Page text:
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People with bipolar disorder experience extreme mood swings from periods of overactive, “hyper” or agitated behaviour (manic episodes) to periods of severe depression (depressive episodes). Each mood state can vary in length and frequency lasting between weeks to months, with depressive episodes tending to last longer than manic episodes. The time in between these mood swings can also vary, with some people being well for long periods of time in between episodes.
There are different types of bipolar disorder:
- Bipolar I: is characterised by manic episodes, often with depressive episodes as well.
- Bipolar II: is characterised by depressive episodes alternating with a milder form of manic episode referred to as ‘hypomania’.
- Cyclothymia Disorder: where the cycles between episodes are shorter and the moods themselves are milder.
- Rapid Cycling: this involves experiencing four or more episodes per year.
- Mixed states: experiencing depression and elation at the same time.
- Depression or mania with psychotic symptoms: characterised by symptoms of either severe depression or mania (see below) combined with experiencing symptoms associated with psychosis such as hearing or seeing things that others do not and having thoughts and beliefs that others do not share or that other people are trying to harm you.
There are number of possible causes of bipolar disorder. It can run in families suggesting some genetic links. Those with bipolar disorder are more likely to have experienced traumatic events younger in life. Factors that contribute to bipolar disorder include stressful life events, social factors, sleep problems, psychological factors and physical illness. It effects men and woman equally and tends to begin when people are in their 20s to 30s but can start earlier.
What are the signs?
Symptoms may include:
- feeling euphoric – excessively ‘high'
- extreme irritability
- talking very fast
- racing thoughts
- lack of concentration
- having a lot of energy
- a reduced need for sleep
- an exaggerated/grandiose sense of own importance
- poor judgement
- excessive and inappropriate spending
- increased sexual drive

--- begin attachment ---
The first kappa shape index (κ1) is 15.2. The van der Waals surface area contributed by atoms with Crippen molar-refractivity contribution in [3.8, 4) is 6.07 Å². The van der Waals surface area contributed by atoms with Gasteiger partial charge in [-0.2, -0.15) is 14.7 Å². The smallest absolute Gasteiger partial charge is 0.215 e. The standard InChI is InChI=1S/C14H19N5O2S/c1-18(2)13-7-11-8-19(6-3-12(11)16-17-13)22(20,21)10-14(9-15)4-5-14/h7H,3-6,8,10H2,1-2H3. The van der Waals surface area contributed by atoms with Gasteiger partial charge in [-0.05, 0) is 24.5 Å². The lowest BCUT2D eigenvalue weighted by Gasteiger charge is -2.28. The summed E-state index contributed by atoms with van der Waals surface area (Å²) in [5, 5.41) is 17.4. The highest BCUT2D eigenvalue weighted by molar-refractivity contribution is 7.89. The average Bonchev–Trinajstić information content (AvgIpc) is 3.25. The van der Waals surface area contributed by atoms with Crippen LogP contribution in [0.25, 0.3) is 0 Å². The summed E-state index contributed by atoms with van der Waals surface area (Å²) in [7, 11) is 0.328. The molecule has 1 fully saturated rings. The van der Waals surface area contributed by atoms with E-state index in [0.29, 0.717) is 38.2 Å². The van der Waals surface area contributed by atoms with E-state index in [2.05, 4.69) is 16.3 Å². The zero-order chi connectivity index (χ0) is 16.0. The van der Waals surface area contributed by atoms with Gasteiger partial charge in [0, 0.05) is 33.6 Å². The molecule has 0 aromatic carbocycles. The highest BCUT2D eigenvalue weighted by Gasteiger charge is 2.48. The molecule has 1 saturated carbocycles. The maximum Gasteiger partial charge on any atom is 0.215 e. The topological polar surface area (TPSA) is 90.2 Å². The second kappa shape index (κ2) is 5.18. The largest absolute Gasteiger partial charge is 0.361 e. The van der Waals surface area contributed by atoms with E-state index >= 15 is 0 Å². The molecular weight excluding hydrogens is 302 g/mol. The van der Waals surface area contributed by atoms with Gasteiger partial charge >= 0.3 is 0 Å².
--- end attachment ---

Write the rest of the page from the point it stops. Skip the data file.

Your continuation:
- risky behaviour
- misusing drugs or alcohol
- aggressive behaviour.
Symptoms may include:
- a sense of hopelessness
- feeling emotionally empty
- feeling guilty
- feeling worthless
- chronic fatigue
- difficulty sleeping or sleeping too much
- weight loss or gain
- changes in appetite
- loss of interest in daily life
- lack of concentration
- being forgetful
- suicidal thoughts
When is bipolar disorder a problem?
Many people learn to live with their symptoms and episodes effectively and lead successful, fulfilling lives. However, both manic and depressive episodes can be difficult, distressing and cause problems for people in their everyday lives. For example, debt from overspending, impulsive behaviour, feeling suicidal, exhaustion from lack of sleep or food and difficulties in relationships. Bipolar disorder, like all mental health difficulties will affect people in different ways. It can be really helpful to learn how it affects you and when it is impacting on your life to the extent you need extra support.
What helps bipolar disorder?
The first important factor is to be correctly diagnosed. People are often misdiagnosed with depression or personality disorder. Additionally, physical illness such as overactive thyroid glands can mimic symptoms of mania. Using illicit substances such as cocaine, ecstasy and amphetamines can also cause symptoms similar to mania. Seeking an assessment from your GP or specialist is vital to help you get the appropriate treatment.
The National Institute for Health and Care Excellence (NICE) has guidelines for treating bipolar disorder and suggest psychological interventions during periods of relative stability. These include psychoeducation, learning to monitor your mood, identify early warning signs, relapse prevention, coping strategies, living with bipolar and daily routines. Medication can also be helpful to reduce symptoms but do not provide a cure.
When you should seek help immediately
If you are putting yourself or others at risk, for example overspending, not getting any sleep, not eating, finding yourself in risky situations or start to feel as though life is not worth living you must seek professional support via your GP, Samaritans or local crisis team.